AUGUSTA, Ga. – Deck the halls with boughs of holly, but don’t eat the bright red berries. It may sound silly, but it can certainly happen.
“One of the greatest dangers for babies and small children is accidental ingestions, and this is true any time of year,” said Dr. Natalie Lane, Medical Director of the Children’s Hospital of Georgia Emergency Department. “Items such as leaves, berries and other plant material can be poisonous if swallowed.”
So while it may be tradition to use holly, mistletoe, poinsettias, and other yuletide plants, you may want to rethink this if you have children in the home.
“For a safer option, decorate with artificial plants and foliage,” advises Lane. “However, if you must use real plants, be sure to pick up leaves, berries and other fallen plant material, and always keep these items out of reach of children.”
Coin or button batteries are also a swallowing hazard for curious kids. About 3,500 battery ingestion cases are reported to poison control centers annually. These tiny batteries are used to power many commonly found items in the home, including TV remotes, calculators and watches. They may also be used in light-up decorations, flameless candles and children’s toys.
“These tiny batteries can do huge damage,” Lane said. “They can get stuck in a child’s throat and burn through to the esophagus in as little as two hours. If the battery makes it further, the damage just continues to burn the intestines and stomach.”
“Seek emergency medical care immediately if a child swallows a battery,” Lane urges. “Don’t let the child eat or drink anything, and don’t induce vomiting, as these actions can actually increase the damage being done by the battery.”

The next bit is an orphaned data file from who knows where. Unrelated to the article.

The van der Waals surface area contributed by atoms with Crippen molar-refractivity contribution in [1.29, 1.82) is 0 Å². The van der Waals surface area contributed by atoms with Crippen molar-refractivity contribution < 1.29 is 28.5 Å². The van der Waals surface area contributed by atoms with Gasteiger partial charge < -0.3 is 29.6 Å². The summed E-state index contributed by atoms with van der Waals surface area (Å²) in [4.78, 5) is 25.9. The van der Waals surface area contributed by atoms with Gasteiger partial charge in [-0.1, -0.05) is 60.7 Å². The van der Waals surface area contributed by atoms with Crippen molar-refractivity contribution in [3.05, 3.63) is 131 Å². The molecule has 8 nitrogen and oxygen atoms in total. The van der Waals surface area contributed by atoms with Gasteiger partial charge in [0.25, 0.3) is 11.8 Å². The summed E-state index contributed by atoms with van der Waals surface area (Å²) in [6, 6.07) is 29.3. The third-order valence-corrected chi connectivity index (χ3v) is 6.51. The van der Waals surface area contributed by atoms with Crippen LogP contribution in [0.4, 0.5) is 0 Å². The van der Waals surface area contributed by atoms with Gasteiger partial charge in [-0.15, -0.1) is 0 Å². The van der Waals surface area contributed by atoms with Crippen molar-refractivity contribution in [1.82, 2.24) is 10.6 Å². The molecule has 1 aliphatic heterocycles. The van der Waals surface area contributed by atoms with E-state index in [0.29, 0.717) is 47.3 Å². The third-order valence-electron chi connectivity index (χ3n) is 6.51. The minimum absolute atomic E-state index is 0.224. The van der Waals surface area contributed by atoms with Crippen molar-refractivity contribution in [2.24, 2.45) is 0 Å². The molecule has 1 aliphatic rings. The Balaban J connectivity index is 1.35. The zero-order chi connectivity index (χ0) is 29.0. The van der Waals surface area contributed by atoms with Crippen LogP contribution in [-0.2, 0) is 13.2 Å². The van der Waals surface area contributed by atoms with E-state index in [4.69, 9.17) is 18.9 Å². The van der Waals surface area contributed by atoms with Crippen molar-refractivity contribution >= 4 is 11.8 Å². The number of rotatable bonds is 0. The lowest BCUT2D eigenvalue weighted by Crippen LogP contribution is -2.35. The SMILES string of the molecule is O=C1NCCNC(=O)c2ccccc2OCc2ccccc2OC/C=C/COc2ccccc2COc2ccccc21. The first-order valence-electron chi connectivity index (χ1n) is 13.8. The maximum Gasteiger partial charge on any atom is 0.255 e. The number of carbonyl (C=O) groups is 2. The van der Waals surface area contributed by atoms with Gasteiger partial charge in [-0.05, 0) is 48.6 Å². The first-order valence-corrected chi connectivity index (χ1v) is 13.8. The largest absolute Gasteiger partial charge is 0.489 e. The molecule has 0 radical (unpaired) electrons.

Keep devices with button batteries out of reach of children. The best security for these are the compartments that require a screw driver or similar tool to open, Lane said.
Other dangers to watch out for include small or broken ornament pieces and tiny toy parts. These could pose choking risks and penetrating injuries.
Finally, when it comes to the Christmas tree, Lane warns that a curious, determined child can quickly pull off string lights, ornaments and, possibly, topple a tree. A couple of precautions to keep in mind when it comes to tree safety are:
- Use a large, sturdy tree stand.
- Cut branches near the bottom so they aren’t an eye hazard for small children.
- Keep sharp or breakable ornaments out of reach of children.
- Consider putting a safety gate or other protection around the tree when a baby or small children are in the room.
- Be sure cords and outlets are out of reach of children.
- Never leave children unattended around the tree or any other holiday decorations.
Lastly, Lane discourages the use of traditional burning candles, as they can drip hot wax, causing burns to the skin, as well as start fires in the home if left unattended or knocked over.
“It’s best to use artificial candles that are battery-operated to simulate real flames,” Lane said. “Most of these can be enjoyed for much, much longer than a real candle, and many have timers for auto shutoff.”
For more tips on safely decking the halls, visit American Academy of Pediatrics.
The 154-bed not-for-profit Children’s Hospital of Georgia is the second-largest children’s hospital in the state, providing the highest level of pediatric critical care and neonatal intensive care, as well as a wide range of general and complex health care for children. CHOG was recently ranked the nation’s top performing hospital in pediatric quality and safety by Vizient, Inc., a consortium of the country’s academic medical centers. Visit facebook.com/GAChildrens or follow on Twitter at twitter.com/GAChildrens